Species Slideshow

Urocaridella antonbruunii (Bruce, 1967)
Parma polylepis
Parma polylepis (Gunther, 1862)
Achoerodus viridis
Achoerodus viridis (Gill, 1863)
Brachaelurus waddi
Brachaelurus waddi (Bloch and Schneider, 1801)
Coris dorsomacula
Coris dorsomacula (Fowler, 1908)
Pomacentrus nagasakiensis
Pomacentrus nagasakiensis (Tanaka, 1917)
Talostolida teres
Talostolida teres (Gmelin, 1791)
Trizopagururs strigatus
Ciliopagurus strigatus (Herbst, 1804)
Anadara trapezia
Anadara trapezia (Deshayes, 1840)
Diadema savigny
Diadema savignyi (Audouin, 1829)

About us

The Solitary Islands Underwater Research Group Inc. (SURG), is a group of dedicated volunteers conducting research in the Solitary Islands Marine Park. Formed in 1985, SURG membership is comprised of underwater naturalists, photographers and scuba divers, and our research provides habitat information and other data which may be used for the ongoing management of the Solitary Islands Marine Park. Read more about

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The Environmental Trust has given the green light for the second stage of the SURG estuarine project, Community action blueprint to enhance estuarine habitat resilience.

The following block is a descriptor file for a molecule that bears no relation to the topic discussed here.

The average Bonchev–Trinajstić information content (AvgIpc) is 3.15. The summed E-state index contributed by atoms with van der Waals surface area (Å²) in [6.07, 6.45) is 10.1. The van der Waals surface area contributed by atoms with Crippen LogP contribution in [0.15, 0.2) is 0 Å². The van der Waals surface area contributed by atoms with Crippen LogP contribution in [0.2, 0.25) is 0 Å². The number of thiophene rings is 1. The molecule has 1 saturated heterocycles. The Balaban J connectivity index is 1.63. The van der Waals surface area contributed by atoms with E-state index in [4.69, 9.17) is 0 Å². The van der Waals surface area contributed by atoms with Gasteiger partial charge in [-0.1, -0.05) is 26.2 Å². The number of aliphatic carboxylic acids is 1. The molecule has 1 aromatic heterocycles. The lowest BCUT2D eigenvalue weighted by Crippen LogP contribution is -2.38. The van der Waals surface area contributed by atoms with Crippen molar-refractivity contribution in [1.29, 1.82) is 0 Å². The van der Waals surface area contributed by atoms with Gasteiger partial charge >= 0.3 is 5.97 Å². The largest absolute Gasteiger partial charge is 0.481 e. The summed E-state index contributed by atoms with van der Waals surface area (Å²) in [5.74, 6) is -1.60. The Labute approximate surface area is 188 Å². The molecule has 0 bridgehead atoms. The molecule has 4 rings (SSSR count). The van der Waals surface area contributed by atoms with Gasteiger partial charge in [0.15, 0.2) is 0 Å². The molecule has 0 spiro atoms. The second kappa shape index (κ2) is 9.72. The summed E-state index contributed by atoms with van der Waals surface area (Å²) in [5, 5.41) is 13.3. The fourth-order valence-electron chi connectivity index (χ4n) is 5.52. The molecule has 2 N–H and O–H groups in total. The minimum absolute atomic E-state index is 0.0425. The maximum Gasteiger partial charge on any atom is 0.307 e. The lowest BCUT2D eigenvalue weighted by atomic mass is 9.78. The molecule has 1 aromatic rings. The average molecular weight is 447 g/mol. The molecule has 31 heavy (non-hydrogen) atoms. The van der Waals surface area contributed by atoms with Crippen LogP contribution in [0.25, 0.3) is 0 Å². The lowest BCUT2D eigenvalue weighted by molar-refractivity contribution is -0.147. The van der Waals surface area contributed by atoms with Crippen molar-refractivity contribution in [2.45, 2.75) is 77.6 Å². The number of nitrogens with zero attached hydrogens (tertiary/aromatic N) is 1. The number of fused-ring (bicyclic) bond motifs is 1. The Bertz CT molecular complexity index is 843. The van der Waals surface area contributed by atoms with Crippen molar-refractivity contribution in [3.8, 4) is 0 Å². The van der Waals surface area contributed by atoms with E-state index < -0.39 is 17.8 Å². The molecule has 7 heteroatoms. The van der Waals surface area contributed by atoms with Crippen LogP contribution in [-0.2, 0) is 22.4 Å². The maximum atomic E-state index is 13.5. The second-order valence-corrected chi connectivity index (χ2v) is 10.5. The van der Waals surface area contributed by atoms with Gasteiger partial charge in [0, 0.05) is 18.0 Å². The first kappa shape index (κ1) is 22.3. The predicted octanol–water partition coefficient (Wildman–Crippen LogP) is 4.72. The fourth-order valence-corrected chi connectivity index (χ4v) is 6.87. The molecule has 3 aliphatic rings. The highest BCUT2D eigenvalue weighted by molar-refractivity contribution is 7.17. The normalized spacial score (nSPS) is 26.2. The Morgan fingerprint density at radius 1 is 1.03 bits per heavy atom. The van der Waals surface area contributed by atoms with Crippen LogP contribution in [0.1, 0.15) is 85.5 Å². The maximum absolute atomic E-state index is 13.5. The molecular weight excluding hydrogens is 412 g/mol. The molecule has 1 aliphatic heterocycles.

This year marks 25 years since the area surrounding the Solitary Islands was first gazetted as a Marine Reserve, to later become known as the Solitary Islands Marine Park (SIMP).

With all the talk of coral bleaching on the Great Barrier Reef and, closer to home, in the Solitary Islands, it is good to know that some corals are healthy and seem to be thriving among their bleached relatives.

SURG members are currently undertaking emergency surveys to assess the worst coral bleaching ever seen off the Coffs Coast. Water temperatures as high as 27.5 degrees were registered at South Solitary Marine Park in March, causing widespread bleaching on corals growing as deep as 20m. 

SURG members and local dive operators have witnessed severe bleaching in the Solitary Islands, in particular the Pocillopora variety of coral.